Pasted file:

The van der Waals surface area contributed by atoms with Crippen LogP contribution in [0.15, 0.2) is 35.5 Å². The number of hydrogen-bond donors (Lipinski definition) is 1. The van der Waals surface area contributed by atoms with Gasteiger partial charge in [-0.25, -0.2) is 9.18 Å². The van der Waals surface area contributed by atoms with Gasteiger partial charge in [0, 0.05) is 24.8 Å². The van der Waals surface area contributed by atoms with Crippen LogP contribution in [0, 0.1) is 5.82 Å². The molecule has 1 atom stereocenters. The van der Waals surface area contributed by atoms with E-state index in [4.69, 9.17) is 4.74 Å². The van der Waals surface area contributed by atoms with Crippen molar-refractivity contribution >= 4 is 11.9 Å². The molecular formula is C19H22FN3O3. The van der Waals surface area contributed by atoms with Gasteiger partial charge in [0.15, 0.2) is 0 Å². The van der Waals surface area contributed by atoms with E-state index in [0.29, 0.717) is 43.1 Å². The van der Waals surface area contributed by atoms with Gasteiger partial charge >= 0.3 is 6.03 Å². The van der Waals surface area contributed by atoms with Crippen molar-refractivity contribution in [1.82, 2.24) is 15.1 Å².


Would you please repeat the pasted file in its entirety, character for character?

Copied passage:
The van der Waals surface area contributed by atoms with Crippen LogP contribution in [0.15, 0.2) is 35.5 Å². The number of hydrogen-bond donors (Lipinski definition) is 1. The van der Waals surface area contributed by atoms with Gasteiger partial charge in [-0.25, -0.2) is 9.18 Å². The van der Waals surface area contributed by atoms with Gasteiger partial charge in [0, 0.05) is 24.8 Å². The van der Waals surface area contributed by atoms with Crippen LogP contribution in [0, 0.1) is 5.82 Å². The molecule has 1 atom stereocenters. The van der Waals surface area contributed by atoms with E-state index in [4.69, 9.17) is 4.74 Å². The van der Waals surface area contributed by atoms with Crippen molar-refractivity contribution >= 4 is 11.9 Å². The molecular formula is C19H22FN3O3. The van der Waals surface area contributed by atoms with Gasteiger partial charge in [0.15, 0.2) is 0 Å². The van der Waals surface area contributed by atoms with E-state index in [0.29, 0.717) is 43.1 Å². The van der Waals surface area contributed by atoms with Gasteiger partial charge >= 0.3 is 6.03 Å². The van der Waals surface area contributed by atoms with Crippen molar-refractivity contribution in [1.82, 2.24) is 15.1 Å².